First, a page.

Date Event People Places Sciences
6 Jun 1996George D Snell diedSnellJackson LaboratoryGenetics, Immunology, Transplantation
9 Jun 1996Daniel Mazia diedMaziaUniversity of California BerkeleyCell, Genetics, Reproduction
29 Mar 1997Ruth Sager diedSagerRockefeller UniversityGenetics, Oncology
22 May 1997Alfred D Hershey diedHersheyCarnegie Institution of WashingtonGenetics, Virology
Feb 1998Double stranded RNA demonstrated to be potent mechanism for silencing genesFire, Mello, Xu, Montgomery, Kostas, Driver, Carnegie Institution of Washington, Johns Hopkins University, University of Massachusetts Cancer CenterRNA interference, Genetics
10 Apr 1999Heinz Ludwig Fraenkel-Conrat diedFraenkel-Conrat University of California BerkeleyGenetics, Virology
20 Jul 1999DNA methylation of CpG islands shown to be linked to colorectal cancerToyota, Ahuja, Ohe-Toyota, Herman, Baylin, IssaJohns Hopkins UniversityDNA methylation, Epigenetics, Oncology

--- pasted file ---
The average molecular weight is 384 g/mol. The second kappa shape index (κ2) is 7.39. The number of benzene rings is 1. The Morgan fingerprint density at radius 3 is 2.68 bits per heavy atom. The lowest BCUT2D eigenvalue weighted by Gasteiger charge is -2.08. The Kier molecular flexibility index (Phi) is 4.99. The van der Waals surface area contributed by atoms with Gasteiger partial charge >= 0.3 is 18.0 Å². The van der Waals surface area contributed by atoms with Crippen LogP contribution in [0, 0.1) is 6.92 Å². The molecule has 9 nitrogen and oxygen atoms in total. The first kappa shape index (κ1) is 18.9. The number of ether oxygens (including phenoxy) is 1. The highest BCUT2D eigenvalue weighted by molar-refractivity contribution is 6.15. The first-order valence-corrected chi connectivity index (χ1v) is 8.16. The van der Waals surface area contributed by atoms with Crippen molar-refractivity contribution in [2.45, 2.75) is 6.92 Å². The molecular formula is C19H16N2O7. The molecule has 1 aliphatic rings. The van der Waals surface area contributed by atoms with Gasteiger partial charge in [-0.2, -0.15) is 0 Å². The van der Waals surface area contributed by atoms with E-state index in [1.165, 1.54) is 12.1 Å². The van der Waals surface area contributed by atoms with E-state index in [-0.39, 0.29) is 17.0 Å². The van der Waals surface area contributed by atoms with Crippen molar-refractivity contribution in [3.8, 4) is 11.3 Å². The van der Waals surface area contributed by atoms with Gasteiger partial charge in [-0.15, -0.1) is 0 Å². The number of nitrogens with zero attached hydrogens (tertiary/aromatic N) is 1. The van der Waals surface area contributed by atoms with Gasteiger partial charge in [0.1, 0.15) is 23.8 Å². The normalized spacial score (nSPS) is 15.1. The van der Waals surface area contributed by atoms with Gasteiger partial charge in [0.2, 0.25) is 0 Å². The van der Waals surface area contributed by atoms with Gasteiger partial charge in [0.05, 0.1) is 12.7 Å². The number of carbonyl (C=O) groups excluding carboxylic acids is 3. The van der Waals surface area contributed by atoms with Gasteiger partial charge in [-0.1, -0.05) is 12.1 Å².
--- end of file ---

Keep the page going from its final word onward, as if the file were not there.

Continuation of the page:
Nov 1999First evidence from mammals that epigenetic changes can be passed down generations Morgan, Sutherland, Martin, WhitelawUniversity of SydneyEpigenetics
4 Oct 2000Michael Smith diedMichael SmithUniversity of British ColumbiaGene editing, Genetics, Monoclonal antibodies
21 Nov 2000Cyril A Clarke diedClarkeLiverpool UniversityGenetics
2001Pharmion licenses azacitidine from Pharmacia and Upjohn to Pharmacia's azacityidine technology, patents and clinical data  Epigenetics
Apr 2002Identification of new enzyme for silencing certain genes, opening new avenues for cancer treatmentsRauscherWistar InstituteGenetics
20 Aug 2002Link identified between genes responsible for neurofibromatosis, a common neurological disorder, and a protein thought to play role in Alzheimer's diseaseShiekhattarWistar InstituteNeuroscience, Genetics
22 Nov 2003John D Smith diedJohn D SmithCalifornia Institute of Technology, Laboratory of Molecular BiologyGenetics, DNA, RNA
2004FDA approved first DNA methylation inhibitor drug, azacitidine (Vidaza®), for treatment of rare bone marrow disorder  DNA methylation, Epigenetics